Spengler’s freshwater mussel faces many threats, most of which are the result of human activities (1).
Historically, overexploitation by pearl and nacre collectors was the major cause for the decline of the highly valued Spengler’s freshwater mussel (5) (6) (7) (8). However, more recently pollution has become a key threat (1) (2) (6) (8), as bivalves are sensitive to both pollutants dissolved in the water and those that accumulate in sediment in the river bed (5). Pesticides leaching into the water from the large irrigated fields along the banks of the River Ebro pose a major threat (1) (2).
Badly planned water use is frequently named as the reason behind all of the problems faced by Spengler’s freshwater mussel (1) (2), and the habitat of this species is altered in many ways through human activities such as water extraction and engineering works (2) (6).
Spengler’s freshwater mussel is extremely dependent upon its fish hosts (4), and therefore any activities which impact upon the fish and their habitat will also negatively affect this Critically Endangered mussel (1) (2) (5). For example, the European sturgeon, the main host fish for Spengler’s freshwater mussel, is thought to be extinct in the River Ebro, and is suffering severe declines in most other western European rivers (1). A lack of host fish due to dams, which block migration routes, and dredging, which may prevent the fish from breeding (1) (2) (7), could be a major cause for the decline in Spengler’s freshwater mussel (2) (3) (8).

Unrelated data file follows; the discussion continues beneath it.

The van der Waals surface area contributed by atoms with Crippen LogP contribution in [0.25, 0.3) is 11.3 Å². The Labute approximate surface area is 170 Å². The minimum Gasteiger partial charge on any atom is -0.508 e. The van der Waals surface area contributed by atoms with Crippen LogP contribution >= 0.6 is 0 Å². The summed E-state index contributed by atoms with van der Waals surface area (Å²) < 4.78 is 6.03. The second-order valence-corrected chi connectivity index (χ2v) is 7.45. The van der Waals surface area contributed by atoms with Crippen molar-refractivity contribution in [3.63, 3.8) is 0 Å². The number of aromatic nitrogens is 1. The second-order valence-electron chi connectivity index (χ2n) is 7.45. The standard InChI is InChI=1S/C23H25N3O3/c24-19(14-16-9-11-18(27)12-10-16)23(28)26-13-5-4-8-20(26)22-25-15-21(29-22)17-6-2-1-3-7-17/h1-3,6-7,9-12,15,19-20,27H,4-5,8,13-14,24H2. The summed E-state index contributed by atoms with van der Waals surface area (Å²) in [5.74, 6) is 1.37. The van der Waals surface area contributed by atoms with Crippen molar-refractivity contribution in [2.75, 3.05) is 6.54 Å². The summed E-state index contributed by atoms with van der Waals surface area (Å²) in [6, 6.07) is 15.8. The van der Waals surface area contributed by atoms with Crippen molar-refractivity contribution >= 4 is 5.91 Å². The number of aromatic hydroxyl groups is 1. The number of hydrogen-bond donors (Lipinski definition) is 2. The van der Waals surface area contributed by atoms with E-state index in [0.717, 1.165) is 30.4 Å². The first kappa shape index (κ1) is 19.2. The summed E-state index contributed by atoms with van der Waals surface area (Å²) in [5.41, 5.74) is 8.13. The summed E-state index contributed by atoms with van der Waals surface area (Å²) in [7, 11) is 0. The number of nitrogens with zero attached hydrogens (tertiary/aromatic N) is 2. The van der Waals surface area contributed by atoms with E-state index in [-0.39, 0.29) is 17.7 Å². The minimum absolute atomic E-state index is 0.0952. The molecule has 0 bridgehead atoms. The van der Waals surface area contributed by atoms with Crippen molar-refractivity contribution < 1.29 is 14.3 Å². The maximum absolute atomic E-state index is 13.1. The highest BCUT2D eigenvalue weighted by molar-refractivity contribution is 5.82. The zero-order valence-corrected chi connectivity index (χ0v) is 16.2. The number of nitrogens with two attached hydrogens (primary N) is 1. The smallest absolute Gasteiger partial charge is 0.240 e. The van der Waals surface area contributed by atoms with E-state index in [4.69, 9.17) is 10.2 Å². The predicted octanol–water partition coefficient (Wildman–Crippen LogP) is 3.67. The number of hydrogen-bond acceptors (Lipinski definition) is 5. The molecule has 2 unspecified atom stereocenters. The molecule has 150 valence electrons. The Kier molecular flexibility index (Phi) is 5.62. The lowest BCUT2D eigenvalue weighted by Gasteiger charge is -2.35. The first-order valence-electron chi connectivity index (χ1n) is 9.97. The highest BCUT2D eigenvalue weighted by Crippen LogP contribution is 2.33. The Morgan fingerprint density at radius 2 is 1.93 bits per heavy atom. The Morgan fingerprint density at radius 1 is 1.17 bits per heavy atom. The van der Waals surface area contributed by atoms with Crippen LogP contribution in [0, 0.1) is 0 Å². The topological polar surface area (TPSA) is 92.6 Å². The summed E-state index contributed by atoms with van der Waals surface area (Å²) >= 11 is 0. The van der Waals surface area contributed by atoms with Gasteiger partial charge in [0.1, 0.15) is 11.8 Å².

Plans to modernise the Canal Imperial in Spain by laying down concrete slabs are expected to potentially kill the entire population of Spengler’s freshwater mussel in the area (2) (7). Very little or no reproduction is occurring in the various subpopulations of this species, and in 2010 it was estimated that nearly all of these smaller, isolated populations will disappear in the next 20 to 50 years (1).
A further potential threat to Spengler’s freshwater mussel is poaching, once the risk to the species becomes well known and its value increases (2).